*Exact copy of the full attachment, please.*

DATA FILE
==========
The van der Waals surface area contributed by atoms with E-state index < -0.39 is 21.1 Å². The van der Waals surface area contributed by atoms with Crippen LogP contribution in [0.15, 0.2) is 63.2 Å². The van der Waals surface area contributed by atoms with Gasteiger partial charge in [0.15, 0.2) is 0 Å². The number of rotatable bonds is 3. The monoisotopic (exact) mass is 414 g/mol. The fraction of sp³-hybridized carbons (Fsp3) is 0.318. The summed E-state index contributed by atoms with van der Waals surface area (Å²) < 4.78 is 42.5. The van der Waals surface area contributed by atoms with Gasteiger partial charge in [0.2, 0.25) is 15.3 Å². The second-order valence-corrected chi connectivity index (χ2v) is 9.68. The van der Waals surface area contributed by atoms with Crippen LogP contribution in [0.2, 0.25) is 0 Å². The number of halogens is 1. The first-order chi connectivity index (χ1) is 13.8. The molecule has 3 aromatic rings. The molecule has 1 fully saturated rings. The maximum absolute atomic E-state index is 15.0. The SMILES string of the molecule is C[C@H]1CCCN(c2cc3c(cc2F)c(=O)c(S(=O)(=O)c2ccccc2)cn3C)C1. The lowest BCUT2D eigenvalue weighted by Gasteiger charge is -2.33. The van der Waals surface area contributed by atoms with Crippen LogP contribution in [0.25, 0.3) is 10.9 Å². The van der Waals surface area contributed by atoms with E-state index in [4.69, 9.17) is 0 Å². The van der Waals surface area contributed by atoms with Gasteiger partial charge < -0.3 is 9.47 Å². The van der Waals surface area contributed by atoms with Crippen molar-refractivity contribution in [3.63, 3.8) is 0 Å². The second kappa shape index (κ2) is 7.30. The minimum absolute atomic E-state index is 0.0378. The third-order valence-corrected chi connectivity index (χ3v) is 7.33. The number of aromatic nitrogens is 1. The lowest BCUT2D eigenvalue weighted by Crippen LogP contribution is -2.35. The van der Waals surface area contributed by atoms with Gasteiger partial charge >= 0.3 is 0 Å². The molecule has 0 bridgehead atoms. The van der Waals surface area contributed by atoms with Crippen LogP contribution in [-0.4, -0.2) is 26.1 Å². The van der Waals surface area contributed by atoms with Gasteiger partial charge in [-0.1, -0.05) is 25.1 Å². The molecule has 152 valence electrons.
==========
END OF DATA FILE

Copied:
The van der Waals surface area contributed by atoms with E-state index < -0.39 is 21.1 Å². The van der Waals surface area contributed by atoms with Crippen LogP contribution in [0.15, 0.2) is 63.2 Å². The van der Waals surface area contributed by atoms with Gasteiger partial charge in [0.15, 0.2) is 0 Å². The number of rotatable bonds is 3. The monoisotopic (exact) mass is 414 g/mol. The fraction of sp³-hybridized carbons (Fsp3) is 0.318. The summed E-state index contributed by atoms with van der Waals surface area (Å²) < 4.78 is 42.5. The van der Waals surface area contributed by atoms with Gasteiger partial charge in [0.2, 0.25) is 15.3 Å². The second-order valence-corrected chi connectivity index (χ2v) is 9.68. The van der Waals surface area contributed by atoms with Crippen LogP contribution in [0.2, 0.25) is 0 Å². The number of halogens is 1. The first-order chi connectivity index (χ1) is 13.8. The molecule has 3 aromatic rings. The molecule has 1 fully saturated rings. The maximum absolute atomic E-state index is 15.0. The SMILES string of the molecule is C[C@H]1CCCN(c2cc3c(cc2F)c(=O)c(S(=O)(=O)c2ccccc2)cn3C)C1. The lowest BCUT2D eigenvalue weighted by Gasteiger charge is -2.33. The van der Waals surface area contributed by atoms with Crippen LogP contribution in [0.25, 0.3) is 10.9 Å². The van der Waals surface area contributed by atoms with E-state index in [4.69, 9.17) is 0 Å². The van der Waals surface area contributed by atoms with Gasteiger partial charge < -0.3 is 9.47 Å². The van der Waals surface area contributed by atoms with Crippen molar-refractivity contribution in [3.63, 3.8) is 0 Å². The second kappa shape index (κ2) is 7.30. The minimum absolute atomic E-state index is 0.0378. The third-order valence-corrected chi connectivity index (χ3v) is 7.33. The number of aromatic nitrogens is 1. The lowest BCUT2D eigenvalue weighted by Crippen LogP contribution is -2.35. The van der Waals surface area contributed by atoms with Gasteiger partial charge >= 0.3 is 0 Å². The molecule has 0 bridgehead atoms. The van der Waals surface area contributed by atoms with Crippen LogP contribution in [-0.4, -0.2) is 26.1 Å². The van der Waals surface area contributed by atoms with Gasteiger partial charge in [-0.1, -0.05) is 25.1 Å². The molecule has 152 valence electrons.